“It’s now a crucial time for digital transformation and we see that technology is a crucial part to help businesses achieve the goal, differentiate themselves from competitors, and develop in-depth information to generate higher incomes and profits,” said Sutas Kongdumrongkiat, the CEO for NTT in Thailand.

NTT predicts the cloud market in Thailand shows high potential, as demand and growth continues in the country, giving the country the opportunity to leapfrog more mature economies due to improvements in connectivity and data center risk.

“We think from now on, the use of the cloud in Thailand will grow higher. And it is expected that the total market value of the cloud in Thailand will continue to grow,” added Mr. Kongdumrongkiat.

And NTT might be right as the Government approved a US$146.6 million state cloud, AWS has expanded their services in the country and cloud computing may generate more than 24,000 jobs in Thailand.

The solutions NTT will aim to provide Thailand with data center interconnectivity across the world through their SD-WAN solution, a cloud system to ensure stable and fast connections and a cybersecurity system to remain safe from cyberthreats and compliant in protecting data.

NTT’s new 393 square meter Client Experience Center located on 17th Floor, Column Tower in Bangkok will also showcase innovations, including advanced digital technology used in the Tour de France, a Robotic Process Automation system, and Realwear – the wearable voice operated Android computer.

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NTT looks to the cloud to digitally transform businesses in Thailand

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TikTok owner ByteDance to invest billions in Singapore, but new data center reports untrue

ByteDance, the owner of TikTok, is reportedly planning to invest billions of dollars and recruit hundreds in Singapore as part of its global expansion, according to people familiar with the matter.

However, contrary to reports by Bloomberg, plans by ByteDance to set up a new data center in Singapore is untrue, a source said to Reuters.

The source also said that the Beijing-based firm has ‘stepped up the purchase of cloud computing servers in Singapore to backup data based in the US for contingency in the event of an incident.

The investment by ByteDance is expected to span over the next three years, coming at a time when the Chinese multinational internet technology company is being forced to sell their US operations of the hugely popular social networking service, TikTok.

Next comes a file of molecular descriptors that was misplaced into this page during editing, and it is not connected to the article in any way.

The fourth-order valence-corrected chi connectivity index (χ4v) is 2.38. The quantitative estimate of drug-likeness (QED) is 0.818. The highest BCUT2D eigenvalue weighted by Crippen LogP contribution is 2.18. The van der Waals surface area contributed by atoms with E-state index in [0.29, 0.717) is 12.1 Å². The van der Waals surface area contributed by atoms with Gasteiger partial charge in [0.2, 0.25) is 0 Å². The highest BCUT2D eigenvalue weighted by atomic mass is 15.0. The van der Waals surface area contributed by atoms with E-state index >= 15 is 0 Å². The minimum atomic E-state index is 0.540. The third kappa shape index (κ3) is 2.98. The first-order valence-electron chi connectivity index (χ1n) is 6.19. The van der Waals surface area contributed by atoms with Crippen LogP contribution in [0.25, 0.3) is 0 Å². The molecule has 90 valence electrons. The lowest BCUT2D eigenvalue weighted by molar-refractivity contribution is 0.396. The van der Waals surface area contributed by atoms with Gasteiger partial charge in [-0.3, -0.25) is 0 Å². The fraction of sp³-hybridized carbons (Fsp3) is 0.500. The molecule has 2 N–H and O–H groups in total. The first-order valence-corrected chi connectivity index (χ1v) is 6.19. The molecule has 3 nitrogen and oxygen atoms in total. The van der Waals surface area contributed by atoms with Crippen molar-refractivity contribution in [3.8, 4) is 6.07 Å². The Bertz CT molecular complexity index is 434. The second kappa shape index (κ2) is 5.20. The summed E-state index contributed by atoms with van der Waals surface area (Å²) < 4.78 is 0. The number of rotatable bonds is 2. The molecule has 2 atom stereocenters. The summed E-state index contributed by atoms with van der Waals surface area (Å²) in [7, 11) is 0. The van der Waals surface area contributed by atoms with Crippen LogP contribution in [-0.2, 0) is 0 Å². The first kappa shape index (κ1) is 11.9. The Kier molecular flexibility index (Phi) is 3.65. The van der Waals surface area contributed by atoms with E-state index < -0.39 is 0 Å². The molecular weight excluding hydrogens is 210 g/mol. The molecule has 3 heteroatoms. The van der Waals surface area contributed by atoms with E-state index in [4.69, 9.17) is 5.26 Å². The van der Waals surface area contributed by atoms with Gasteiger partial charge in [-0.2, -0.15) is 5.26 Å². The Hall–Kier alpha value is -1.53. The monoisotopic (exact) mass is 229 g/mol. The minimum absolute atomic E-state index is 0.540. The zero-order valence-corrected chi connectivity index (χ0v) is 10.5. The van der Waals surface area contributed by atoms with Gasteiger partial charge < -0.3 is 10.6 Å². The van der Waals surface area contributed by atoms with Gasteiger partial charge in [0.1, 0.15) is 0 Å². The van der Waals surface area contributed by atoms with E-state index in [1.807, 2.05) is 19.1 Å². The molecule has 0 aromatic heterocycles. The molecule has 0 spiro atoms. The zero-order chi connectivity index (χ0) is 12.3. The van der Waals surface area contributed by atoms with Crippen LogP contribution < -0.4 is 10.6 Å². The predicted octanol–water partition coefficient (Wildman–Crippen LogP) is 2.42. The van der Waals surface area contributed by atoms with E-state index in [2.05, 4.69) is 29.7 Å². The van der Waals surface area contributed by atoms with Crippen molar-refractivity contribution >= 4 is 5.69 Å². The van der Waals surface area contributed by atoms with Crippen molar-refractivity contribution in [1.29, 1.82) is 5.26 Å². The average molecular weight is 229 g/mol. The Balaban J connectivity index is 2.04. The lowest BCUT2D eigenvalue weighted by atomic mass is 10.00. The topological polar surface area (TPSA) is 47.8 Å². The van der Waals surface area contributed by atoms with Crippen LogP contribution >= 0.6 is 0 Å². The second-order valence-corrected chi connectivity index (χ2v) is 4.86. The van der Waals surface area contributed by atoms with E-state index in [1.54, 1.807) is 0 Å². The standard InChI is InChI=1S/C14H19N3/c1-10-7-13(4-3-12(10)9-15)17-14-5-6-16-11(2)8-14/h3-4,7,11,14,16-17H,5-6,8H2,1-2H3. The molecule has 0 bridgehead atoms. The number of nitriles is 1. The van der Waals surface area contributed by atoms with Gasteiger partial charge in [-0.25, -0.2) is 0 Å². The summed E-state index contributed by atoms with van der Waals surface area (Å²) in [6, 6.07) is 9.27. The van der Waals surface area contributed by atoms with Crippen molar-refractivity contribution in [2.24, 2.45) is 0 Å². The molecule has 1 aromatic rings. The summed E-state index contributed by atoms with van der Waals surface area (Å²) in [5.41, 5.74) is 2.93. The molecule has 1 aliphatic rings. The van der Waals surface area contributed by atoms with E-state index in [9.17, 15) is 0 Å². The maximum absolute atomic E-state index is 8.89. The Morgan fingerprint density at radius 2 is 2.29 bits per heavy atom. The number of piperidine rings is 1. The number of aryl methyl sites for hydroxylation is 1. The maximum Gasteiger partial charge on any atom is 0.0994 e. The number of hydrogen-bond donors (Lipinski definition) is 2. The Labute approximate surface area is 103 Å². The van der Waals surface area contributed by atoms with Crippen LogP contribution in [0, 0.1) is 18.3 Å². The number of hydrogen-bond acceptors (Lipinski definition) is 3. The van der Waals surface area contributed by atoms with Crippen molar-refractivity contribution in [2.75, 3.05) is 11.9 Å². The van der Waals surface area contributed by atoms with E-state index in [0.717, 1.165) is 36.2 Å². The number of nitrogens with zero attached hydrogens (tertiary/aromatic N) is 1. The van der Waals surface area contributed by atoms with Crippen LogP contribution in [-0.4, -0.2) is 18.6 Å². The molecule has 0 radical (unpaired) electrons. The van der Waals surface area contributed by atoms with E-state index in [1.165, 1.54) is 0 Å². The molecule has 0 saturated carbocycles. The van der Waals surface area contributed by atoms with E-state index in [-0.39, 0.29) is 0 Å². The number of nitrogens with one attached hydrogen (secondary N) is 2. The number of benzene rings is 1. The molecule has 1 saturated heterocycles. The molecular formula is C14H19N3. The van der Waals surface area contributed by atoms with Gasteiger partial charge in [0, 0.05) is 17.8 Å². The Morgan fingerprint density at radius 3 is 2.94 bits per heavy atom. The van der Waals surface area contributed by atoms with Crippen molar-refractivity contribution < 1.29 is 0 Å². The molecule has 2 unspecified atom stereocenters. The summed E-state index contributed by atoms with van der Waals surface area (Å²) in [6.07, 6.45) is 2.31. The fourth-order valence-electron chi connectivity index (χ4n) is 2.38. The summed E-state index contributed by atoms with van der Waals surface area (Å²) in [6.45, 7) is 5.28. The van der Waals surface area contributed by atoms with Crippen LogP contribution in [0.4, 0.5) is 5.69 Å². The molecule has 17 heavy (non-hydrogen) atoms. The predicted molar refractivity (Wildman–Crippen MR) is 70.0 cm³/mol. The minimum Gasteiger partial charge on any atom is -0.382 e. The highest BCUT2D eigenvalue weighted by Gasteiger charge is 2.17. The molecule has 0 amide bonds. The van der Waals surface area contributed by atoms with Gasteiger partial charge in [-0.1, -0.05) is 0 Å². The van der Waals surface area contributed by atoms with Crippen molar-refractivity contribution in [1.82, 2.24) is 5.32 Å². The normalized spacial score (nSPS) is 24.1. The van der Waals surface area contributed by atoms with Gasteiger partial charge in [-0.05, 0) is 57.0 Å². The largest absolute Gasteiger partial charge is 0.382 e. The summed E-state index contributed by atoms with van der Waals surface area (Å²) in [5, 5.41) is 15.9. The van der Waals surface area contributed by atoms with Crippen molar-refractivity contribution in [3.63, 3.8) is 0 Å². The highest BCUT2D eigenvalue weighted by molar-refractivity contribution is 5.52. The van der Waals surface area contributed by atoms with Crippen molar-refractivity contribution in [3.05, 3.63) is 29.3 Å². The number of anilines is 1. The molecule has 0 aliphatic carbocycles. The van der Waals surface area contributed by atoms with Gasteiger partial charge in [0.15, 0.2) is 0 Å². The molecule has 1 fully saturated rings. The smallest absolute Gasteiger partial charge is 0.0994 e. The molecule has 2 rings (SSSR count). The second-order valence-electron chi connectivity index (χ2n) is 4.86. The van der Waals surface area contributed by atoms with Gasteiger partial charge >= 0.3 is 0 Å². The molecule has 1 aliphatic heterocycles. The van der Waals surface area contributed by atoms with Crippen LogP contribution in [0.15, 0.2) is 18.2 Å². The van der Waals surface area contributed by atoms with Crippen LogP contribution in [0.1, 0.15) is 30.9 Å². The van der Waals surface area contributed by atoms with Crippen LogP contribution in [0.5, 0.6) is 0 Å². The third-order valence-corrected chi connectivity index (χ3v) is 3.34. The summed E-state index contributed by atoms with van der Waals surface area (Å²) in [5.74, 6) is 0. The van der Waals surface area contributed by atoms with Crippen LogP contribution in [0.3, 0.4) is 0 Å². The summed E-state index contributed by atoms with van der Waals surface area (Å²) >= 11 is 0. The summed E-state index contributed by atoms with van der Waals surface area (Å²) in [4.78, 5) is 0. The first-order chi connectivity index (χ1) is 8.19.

But it is unlikely they will meet the deadline of September 20 to sell their assets imposed by President Donald Trump, as new Chinese regulations have complicated negotiations with bidders Microsoft and Oracle.

Southeast Asia is a primary target for Zhang Yiming, the founder of ByteDance, as the region has 650 million smartphone-savvy population where competitors Alibaba and Tencent are making significant inroads.

“Singapore is highly attractive to tech firms looking for a hub to address the Southeast Asian markets due to geographic proximity. The workforce is highly educated, tech savvy and multilingual,” said Bloomberg Intelligence analyst Vey-Sern Ling.

ByteDance, the world’s most richly valued startup, currently has more than 200 job openings and 400 current employees in Singapore. And a company source reported to Reuters that TikTok had started to move some of its engineers from China to Singapore this year.

In other news, Chindata Group, a carrier-neutral hyperscale data center solution provider in Asia Pacific, confirmed on 9 September 2020 it will publicly file an initial public offering in the United States of America. 

In the filing, ByteDance accounted for 68.2% and 81.6% of Chindata’s total revenues in 2019 and for the first six months of June respectively. In 2019, the revenue from ByteDance was at US$82.3 million, and in the first six months of 2020 along, ByteDance accounted for US$93.6 million of Chindata’s revenue.

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Vietnam’s TPBank says goodbye to legacy technology to become digital-first with Backbase

Vietnam’s Tien Phong Commercial Joint Stock Bank (TPBank) has joined forces to accelerate their digital transformation and say goodbye to their legacy banking systems with the help of Backbase.

Backbase, a Netherlands-based digital banking software provider, transitioned TPBank to an omni-channel digital platform, enabling agility and scalability for the next generation of digital banking where a cashless society could be made possible.

“Technology is the critical driver in transforming our bank and ensuring we stay ahead of the competition in the next digital banking revolution,” said Nguyen Hung, the CEO of TPBank.

The birth of a digital bank in nine months

The bank transformed its decade-old mobile and Internet banking system in nine months, migrating nearly three million customers to the new platform.